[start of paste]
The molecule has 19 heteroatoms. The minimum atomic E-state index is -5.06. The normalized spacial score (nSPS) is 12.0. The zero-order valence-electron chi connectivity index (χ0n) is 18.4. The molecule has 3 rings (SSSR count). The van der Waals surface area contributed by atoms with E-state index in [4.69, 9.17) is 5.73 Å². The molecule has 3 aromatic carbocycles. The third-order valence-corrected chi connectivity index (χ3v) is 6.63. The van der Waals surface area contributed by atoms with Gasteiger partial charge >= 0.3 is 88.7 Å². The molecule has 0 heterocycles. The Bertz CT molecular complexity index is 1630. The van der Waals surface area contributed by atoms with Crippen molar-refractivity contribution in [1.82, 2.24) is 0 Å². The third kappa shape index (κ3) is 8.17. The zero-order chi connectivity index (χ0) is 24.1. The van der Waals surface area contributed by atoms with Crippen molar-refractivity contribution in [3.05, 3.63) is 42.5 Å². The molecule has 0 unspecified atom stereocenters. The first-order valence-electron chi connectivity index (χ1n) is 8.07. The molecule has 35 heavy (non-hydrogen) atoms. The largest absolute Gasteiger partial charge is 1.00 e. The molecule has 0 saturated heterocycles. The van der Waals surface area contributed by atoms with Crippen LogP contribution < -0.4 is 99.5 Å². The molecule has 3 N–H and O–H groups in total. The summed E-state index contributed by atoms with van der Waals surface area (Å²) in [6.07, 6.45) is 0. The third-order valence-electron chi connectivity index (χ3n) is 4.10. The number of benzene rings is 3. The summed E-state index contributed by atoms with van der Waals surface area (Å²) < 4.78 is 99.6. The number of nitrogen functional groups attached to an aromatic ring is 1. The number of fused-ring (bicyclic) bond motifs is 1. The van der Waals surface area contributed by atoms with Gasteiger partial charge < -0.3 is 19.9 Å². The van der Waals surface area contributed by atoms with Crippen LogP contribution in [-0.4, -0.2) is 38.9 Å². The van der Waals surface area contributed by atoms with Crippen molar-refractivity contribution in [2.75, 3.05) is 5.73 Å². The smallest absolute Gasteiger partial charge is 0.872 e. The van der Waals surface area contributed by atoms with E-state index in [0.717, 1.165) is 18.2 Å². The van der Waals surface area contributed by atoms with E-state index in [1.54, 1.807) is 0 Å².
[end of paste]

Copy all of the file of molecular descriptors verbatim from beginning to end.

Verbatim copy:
The molecule has 19 heteroatoms. The minimum atomic E-state index is -5.06. The normalized spacial score (nSPS) is 12.0. The zero-order valence-electron chi connectivity index (χ0n) is 18.4. The molecule has 3 rings (SSSR count). The van der Waals surface area contributed by atoms with E-state index in [4.69, 9.17) is 5.73 Å². The molecule has 3 aromatic carbocycles. The third-order valence-corrected chi connectivity index (χ3v) is 6.63. The van der Waals surface area contributed by atoms with Gasteiger partial charge >= 0.3 is 88.7 Å². The molecule has 0 heterocycles. The Bertz CT molecular complexity index is 1630. The van der Waals surface area contributed by atoms with Crippen molar-refractivity contribution in [1.82, 2.24) is 0 Å². The third kappa shape index (κ3) is 8.17. The zero-order chi connectivity index (χ0) is 24.1. The van der Waals surface area contributed by atoms with Crippen molar-refractivity contribution in [3.05, 3.63) is 42.5 Å². The molecule has 0 unspecified atom stereocenters. The first-order valence-electron chi connectivity index (χ1n) is 8.07. The molecule has 35 heavy (non-hydrogen) atoms. The largest absolute Gasteiger partial charge is 1.00 e. The molecule has 0 saturated heterocycles. The van der Waals surface area contributed by atoms with Crippen LogP contribution < -0.4 is 99.5 Å². The molecule has 3 N–H and O–H groups in total. The summed E-state index contributed by atoms with van der Waals surface area (Å²) in [6.07, 6.45) is 0. The third-order valence-electron chi connectivity index (χ3n) is 4.10. The number of benzene rings is 3. The summed E-state index contributed by atoms with van der Waals surface area (Å²) < 4.78 is 99.6. The number of nitrogen functional groups attached to an aromatic ring is 1. The number of fused-ring (bicyclic) bond motifs is 1. The van der Waals surface area contributed by atoms with Gasteiger partial charge < -0.3 is 19.9 Å². The van der Waals surface area contributed by atoms with Crippen LogP contribution in [-0.4, -0.2) is 38.9 Å². The van der Waals surface area contributed by atoms with Crippen molar-refractivity contribution in [2.75, 3.05) is 5.73 Å². The smallest absolute Gasteiger partial charge is 0.872 e. The van der Waals surface area contributed by atoms with E-state index in [0.717, 1.165) is 18.2 Å². The van der Waals surface area contributed by atoms with E-state index in [1.54, 1.807) is 0 Å².